Three former mortgage brokers of Washington Mutual Inc., the largest U.S. savings and loan, have sued the company for allegedly shortchanging them out of overtime and paying them less than the federal minimum wage, media accounts said Tuesday.

The lawsuit, filed on Monday in U.S. District Court in Brooklyn, New York, seeks class action status, according to reports.

“Because we have not yet seen the complaint, it would be inappropriate for us to comment on the specifics. However, we believe our compensation practices are fair and ethical and we will vigorously defend our company against the allegations made,” said Alan Gulick, spokesperson for Washington Mutual.

Jack Raisner, a lawyer with Outten Golden LLP, which represents the plaintiffs, told Reuters that Seattle-based Washington Mutual deprived at least hundreds of brokers of their proper pay.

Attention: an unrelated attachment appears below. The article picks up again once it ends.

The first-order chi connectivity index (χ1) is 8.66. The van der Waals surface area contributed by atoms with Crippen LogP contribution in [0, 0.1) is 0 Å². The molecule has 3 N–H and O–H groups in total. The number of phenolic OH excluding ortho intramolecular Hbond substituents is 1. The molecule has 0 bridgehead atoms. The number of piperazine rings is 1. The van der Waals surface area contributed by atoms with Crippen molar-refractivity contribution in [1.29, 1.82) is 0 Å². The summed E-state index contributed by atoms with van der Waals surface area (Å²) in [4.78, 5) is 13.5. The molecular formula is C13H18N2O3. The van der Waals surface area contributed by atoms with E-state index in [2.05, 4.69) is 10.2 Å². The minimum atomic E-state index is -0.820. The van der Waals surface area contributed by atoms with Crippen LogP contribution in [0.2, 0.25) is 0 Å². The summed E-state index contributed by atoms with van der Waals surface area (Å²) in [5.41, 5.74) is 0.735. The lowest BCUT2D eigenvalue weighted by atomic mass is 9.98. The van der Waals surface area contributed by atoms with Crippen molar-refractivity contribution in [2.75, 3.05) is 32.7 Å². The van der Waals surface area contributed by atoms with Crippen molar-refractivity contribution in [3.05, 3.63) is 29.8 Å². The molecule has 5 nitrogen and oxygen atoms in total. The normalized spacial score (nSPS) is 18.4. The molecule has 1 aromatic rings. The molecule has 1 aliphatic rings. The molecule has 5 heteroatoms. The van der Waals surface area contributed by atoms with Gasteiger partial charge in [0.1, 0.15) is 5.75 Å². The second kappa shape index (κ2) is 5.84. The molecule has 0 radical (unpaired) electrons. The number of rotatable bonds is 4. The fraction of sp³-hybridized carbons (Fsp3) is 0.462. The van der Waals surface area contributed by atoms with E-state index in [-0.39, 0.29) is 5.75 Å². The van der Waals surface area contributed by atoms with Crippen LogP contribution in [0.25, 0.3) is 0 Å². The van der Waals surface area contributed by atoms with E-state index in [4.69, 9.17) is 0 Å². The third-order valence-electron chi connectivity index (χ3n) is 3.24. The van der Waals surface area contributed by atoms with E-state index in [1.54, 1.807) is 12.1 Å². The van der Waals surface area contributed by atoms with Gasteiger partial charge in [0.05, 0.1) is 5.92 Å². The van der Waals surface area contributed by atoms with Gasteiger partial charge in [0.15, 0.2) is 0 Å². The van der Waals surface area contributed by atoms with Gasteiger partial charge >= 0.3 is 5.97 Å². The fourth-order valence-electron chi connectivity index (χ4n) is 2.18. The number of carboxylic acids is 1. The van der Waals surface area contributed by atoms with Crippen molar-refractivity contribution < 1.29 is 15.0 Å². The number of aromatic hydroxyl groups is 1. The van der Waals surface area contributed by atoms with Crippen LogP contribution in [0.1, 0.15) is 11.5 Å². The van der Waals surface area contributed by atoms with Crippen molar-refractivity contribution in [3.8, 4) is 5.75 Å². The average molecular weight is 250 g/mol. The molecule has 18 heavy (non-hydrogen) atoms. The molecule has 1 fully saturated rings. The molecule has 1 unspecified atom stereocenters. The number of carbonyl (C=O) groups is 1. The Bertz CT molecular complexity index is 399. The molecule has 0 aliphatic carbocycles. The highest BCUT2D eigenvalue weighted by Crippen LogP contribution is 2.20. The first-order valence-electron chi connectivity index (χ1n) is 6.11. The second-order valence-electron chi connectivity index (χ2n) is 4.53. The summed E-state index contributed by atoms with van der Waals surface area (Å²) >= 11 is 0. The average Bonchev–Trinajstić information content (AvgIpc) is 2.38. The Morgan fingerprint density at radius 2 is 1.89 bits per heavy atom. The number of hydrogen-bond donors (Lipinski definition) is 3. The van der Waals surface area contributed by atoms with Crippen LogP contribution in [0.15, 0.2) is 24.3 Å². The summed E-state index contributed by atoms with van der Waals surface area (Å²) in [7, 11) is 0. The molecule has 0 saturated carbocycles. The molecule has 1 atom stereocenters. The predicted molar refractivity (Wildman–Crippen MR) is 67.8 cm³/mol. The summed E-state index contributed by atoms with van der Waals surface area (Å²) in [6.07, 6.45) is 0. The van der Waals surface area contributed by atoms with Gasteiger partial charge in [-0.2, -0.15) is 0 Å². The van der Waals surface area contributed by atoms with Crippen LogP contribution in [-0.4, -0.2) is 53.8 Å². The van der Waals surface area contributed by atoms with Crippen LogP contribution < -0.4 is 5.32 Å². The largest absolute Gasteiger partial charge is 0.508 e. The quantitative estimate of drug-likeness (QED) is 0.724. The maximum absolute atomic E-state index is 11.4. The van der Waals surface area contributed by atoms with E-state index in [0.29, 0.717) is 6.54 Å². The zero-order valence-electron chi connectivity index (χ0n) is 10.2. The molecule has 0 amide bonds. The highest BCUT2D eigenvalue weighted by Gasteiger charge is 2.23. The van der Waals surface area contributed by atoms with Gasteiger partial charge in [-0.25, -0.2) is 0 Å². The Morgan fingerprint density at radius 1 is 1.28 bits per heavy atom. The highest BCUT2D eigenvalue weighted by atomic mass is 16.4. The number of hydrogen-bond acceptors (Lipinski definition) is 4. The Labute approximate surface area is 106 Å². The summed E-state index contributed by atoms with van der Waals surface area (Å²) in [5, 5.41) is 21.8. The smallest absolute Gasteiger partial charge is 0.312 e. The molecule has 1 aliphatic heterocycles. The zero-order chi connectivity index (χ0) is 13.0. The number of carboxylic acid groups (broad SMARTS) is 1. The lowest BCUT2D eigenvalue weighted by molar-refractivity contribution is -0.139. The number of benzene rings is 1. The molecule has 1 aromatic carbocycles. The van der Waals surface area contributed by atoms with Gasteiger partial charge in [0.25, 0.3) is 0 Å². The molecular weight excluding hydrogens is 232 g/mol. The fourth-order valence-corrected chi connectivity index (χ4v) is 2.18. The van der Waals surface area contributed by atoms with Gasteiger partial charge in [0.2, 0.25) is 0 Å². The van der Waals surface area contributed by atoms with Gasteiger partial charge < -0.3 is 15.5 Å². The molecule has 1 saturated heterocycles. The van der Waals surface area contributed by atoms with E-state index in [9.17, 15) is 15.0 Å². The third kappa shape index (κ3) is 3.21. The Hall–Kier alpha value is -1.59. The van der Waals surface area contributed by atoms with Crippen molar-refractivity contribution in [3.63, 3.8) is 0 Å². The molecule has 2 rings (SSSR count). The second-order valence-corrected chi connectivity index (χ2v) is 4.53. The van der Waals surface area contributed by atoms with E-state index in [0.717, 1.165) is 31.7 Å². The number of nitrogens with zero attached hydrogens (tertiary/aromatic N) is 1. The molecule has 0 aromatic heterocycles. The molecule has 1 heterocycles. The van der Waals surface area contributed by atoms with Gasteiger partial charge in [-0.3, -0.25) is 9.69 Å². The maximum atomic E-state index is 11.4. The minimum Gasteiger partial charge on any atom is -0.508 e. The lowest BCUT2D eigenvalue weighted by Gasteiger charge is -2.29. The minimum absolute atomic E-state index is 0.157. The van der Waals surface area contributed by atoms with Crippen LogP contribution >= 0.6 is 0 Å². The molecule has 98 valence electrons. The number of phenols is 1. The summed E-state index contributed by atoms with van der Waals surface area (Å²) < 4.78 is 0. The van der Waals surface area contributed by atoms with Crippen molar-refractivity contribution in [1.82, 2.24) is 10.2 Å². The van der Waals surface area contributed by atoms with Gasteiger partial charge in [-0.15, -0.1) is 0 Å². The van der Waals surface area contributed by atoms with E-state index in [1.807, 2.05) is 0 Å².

The lawsuit accuses the thrift of requiring home loan consultants, as its mortgage brokers are known, to work more than 40 hours per week and failing to pay them for the extra hours when approval was not granted for loans they handled, media accounts said.

According to the lawsuit, forcing the employees to work long hours without paying overtime regularly drove hourly pay below the federal minimum wage of $5.15 an hour, accounts said.

The plaintiffs are seeking back pay with interest, attorneys’ fees and an injunction, according to a filed copy of the lawsuit, reports said.

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